It’s finally here, that special day when the small percentage of us folks can celebrate the fact that we’re different from the rest (and not be burnt at the stake for it. lol)
It’s August 13th National Lefthanders Day!
I’m happy to be sharing this special day with you all.
It’s a fun way to make folks aware that we’re all human regardless what hand we write with.
In honor of the day, I’m sharing my story:
I’m a Cross Dominant Leftie, with Right Hand tendencies!
(Sounds almost naughty, Doesn’t it? lol 😉 )
In the early part of my life, I hadn’t met more than a few left-handed people. Back then, not many folks would admit it openly. It carried a stigma and some folks thought it was a shame or we was somehow lesser than the average right-handed human. Happily in the last few dozen years, I’ve met many lefties and we’re just ‘proud as peaches’ to be lefties.
As a child, I was Ambidextrous and was quite efficient with using both my hands equally. As I grew up, I became what is known as Cross Dominant and adjusted to being able to use my right hand for most everything except for writing.
I remember seeing some of my classmates brow beat, embarrassed and punished into using their right hands. I recall there was even a condescending little ditty the teachers sang over them to embarrass them, they also encouraged the right-handed students to sing it with them. I’ve heard many sad stories from folks and I also remember my parents telling stories about children being physically forced into learning to be right-handed.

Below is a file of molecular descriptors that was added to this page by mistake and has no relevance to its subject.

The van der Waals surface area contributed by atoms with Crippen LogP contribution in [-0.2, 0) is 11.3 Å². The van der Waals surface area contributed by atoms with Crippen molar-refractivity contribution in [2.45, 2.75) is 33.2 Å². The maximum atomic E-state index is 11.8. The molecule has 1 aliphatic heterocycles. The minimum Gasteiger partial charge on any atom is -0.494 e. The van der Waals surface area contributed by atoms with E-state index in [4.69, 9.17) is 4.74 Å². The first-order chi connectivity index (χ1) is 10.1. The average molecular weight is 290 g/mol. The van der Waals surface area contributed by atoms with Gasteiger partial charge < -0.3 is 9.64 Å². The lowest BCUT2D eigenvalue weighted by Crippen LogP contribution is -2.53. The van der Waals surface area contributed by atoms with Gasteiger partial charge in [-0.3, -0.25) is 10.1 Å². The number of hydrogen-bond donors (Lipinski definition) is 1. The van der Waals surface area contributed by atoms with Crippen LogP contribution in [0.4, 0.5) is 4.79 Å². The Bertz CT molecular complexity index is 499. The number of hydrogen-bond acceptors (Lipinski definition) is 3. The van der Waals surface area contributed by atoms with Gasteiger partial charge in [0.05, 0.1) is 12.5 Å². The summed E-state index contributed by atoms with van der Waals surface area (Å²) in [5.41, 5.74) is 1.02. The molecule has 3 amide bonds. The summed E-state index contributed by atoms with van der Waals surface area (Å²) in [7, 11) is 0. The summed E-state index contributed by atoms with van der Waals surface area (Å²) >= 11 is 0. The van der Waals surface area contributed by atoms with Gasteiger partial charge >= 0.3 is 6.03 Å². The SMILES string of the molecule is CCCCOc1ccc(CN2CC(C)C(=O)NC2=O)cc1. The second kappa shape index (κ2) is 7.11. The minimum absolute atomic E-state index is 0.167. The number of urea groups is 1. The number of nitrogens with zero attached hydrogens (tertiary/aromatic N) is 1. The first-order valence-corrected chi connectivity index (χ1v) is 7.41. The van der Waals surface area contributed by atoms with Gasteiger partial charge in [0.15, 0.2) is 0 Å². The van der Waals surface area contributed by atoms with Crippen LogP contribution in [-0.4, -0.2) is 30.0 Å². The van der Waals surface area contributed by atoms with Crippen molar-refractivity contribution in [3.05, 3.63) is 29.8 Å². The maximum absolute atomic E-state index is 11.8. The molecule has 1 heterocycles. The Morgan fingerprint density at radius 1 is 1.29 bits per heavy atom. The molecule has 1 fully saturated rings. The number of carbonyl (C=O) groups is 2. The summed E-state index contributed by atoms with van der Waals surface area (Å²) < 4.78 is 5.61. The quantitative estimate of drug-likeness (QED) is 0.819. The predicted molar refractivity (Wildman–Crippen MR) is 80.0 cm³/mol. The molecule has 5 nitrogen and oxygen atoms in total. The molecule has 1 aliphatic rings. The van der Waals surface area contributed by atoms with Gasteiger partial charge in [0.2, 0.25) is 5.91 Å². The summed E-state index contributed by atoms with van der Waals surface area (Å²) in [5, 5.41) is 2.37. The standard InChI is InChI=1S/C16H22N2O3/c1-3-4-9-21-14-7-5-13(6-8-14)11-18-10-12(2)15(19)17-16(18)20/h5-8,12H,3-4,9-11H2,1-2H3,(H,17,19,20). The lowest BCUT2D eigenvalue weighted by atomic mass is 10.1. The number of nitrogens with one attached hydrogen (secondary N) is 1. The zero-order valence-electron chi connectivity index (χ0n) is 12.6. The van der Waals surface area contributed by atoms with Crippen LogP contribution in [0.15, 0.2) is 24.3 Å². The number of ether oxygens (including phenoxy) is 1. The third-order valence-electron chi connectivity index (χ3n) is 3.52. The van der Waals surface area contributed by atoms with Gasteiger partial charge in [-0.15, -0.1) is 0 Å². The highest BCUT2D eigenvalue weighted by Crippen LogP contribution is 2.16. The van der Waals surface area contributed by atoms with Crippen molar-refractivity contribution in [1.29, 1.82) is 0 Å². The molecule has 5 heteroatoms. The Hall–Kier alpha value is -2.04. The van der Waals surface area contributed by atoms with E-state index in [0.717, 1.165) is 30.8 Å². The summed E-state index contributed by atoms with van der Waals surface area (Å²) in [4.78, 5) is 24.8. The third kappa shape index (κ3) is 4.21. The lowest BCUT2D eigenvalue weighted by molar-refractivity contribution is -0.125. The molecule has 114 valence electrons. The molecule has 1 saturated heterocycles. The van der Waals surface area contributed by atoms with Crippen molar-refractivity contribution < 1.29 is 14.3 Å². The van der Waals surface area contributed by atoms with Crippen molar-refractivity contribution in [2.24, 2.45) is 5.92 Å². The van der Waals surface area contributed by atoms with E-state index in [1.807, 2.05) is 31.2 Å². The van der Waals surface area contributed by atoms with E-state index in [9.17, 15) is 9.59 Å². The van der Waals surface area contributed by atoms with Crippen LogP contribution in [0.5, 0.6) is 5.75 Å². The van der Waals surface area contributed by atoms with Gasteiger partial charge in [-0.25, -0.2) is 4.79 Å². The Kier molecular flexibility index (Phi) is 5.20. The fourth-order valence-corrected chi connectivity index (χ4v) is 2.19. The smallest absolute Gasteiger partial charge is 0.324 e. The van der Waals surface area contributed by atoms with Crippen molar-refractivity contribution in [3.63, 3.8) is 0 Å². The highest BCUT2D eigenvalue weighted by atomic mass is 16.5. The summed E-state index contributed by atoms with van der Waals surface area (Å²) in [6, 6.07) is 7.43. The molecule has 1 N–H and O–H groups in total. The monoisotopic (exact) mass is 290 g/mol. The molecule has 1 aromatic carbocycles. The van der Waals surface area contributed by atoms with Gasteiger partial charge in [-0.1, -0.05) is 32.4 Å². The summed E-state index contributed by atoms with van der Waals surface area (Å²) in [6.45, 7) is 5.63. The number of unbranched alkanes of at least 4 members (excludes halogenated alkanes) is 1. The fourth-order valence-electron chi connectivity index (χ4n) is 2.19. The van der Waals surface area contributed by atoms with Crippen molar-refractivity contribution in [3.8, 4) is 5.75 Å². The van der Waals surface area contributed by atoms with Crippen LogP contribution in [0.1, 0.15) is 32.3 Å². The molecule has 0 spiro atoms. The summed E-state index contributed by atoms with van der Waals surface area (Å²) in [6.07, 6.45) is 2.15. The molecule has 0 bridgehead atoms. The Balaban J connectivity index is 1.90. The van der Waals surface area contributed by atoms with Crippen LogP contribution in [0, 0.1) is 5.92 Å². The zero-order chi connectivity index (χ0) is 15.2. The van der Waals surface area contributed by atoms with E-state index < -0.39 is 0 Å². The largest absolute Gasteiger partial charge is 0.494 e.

My Dad was very firm in his beliefs and he was not a man to be trifled with. There wasn’t a Schoolmaster nor Schoolmarm nor Principle nor Teacher that would have dared tried to change my writing hand. Thanks to my Dad, I was never subjected to the cruel ditty nor did I ever catch any flack about being left-handed … although I thought I did once…
When I was in first grade, I was sitting at my desk, doing my Math and my left hand grew tired of making the amounts of dots to match the numbers 1-10, so I switched to my right hand.
The next thing I knew my teacher had called in the second grade teacher. They both hovered around me saying things that I couldn’t understand and spoke about my switching hands and then called me ambidextrous.
I didn’t understand the word. They scared me to death. I thought I had done something bad and was in trouble. And like any normal frightened little 6-year-old girl, I began to cry. I thought they were talking ugly about me.
Thankfully I was literally saved by the bell, the last bell of the day. The second grade teacher left to go to her class and my teacher got busy helping everyone line up to go to the buses.